Most of what we know about St. Ignatius is in seven letters preserved by St. Polycarp. During his on-foot journey to Rome, he wrote to the churches and left for us a snapshot of early Christian life, practice, and faith. Of his written teachings, he emphasized the place of the Eucharist in our lives as the source of healing and true presence of Christ.
Dying a martyr’s death, St. Ignatius was killed in the Roman arena by beasts, depicted in icons as lions, under the rule of Emperor Trajan on December 20, 107. Before his repose, he boldly expressed: “I am writing to all the Churches and I enjoin all, that I am dying willingly for God’s sake, if only you do not prevent it. I beg you, do not do me an untimely kindness. Allow me to be eaten by the beasts, which are my way of reaching to God. I am God’s wheat, and I am to be ground by the teeth of wild beasts, so that I may become the pure bread of Christ.” In the spirit of these words and of his martyrdom, many early Christians were encouraged to continue struggling in the pursuit of God.
The path of righteousness that St. Ignatius walked and on which he emboldened so many to join was one that required endurance through persecution. Knowing what obstacles they would have to face, he implored that they would pray “without ceasing in behalf of other men. For there is in them hope of repentance that they may attain to God. See, then, that they be instructed by your works, if in no other way. Be ye meek in response to their wrath, humble in opposition to their boasting: to their blasphemies return your prayers; in contrast to their error, be ye stedfast in the faith; and for their cruelty, manifest your gentleness” (1 Epistle to the Ephesians). We can draw inspiration from St. Ignatius’ extreme humility towards God and towards others.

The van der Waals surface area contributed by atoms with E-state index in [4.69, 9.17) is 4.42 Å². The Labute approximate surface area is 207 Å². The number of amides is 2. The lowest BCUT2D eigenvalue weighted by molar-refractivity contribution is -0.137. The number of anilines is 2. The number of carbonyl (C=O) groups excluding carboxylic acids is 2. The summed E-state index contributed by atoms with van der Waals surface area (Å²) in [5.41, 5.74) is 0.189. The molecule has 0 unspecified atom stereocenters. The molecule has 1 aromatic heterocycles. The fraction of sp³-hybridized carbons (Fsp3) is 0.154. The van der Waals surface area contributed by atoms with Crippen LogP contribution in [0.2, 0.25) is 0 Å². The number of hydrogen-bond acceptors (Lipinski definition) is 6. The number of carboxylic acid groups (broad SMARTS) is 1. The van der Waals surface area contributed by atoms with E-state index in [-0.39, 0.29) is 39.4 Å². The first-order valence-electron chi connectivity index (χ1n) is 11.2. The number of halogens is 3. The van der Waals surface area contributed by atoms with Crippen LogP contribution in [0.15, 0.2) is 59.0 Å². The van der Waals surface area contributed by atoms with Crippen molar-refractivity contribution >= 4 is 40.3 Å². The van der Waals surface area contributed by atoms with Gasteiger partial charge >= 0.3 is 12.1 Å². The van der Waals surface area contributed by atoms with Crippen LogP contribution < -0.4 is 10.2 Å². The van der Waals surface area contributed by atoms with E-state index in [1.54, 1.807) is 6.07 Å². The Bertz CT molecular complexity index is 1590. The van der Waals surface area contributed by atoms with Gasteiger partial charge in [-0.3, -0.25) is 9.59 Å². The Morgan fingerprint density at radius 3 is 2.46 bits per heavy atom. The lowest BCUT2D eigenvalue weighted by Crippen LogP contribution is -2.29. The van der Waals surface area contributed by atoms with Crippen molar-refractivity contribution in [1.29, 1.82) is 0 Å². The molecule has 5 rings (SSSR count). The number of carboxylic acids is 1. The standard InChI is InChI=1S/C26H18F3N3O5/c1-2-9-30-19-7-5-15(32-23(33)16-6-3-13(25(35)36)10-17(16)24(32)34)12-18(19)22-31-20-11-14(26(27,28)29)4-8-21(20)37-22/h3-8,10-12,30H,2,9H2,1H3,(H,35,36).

Feast Day: December 20th

Adapted from St. Ignatius of Antioch | Antiochian Orthodox Christian Archdiocese

 

How can St. Ignatius intercede for us?

As young adults and especially as college students, many of us can recall examples of times we’ve experienced unkindness for our faith. Perhaps it was someone who didn’t want to be friends after finding out we were Christian, or a mocking professor, or maybe some of us have felt the alienation that comes when we have to stand up for what we know to be true.
The first thing that we can take comfort in is knowing that we are not alone. Christ God was incarnate for our sake and was mocked, beaten, scourged, and rejected before His ultimate triumph over sin and death. For nearly two thousand years, the martyrs and Saints who have come before us have experienced all manner of persecution and oppression, but they knew that true freedom and peace can only come from the Creator of all. St. Ignatius knew this peace in the face of trial, and we can look to him in moments of adversity, that he’d lift our eyes towards heaven and plead with Christ that He would dwell in us as our Strength. Through his intercessions, may we boldly and humbly live out faith.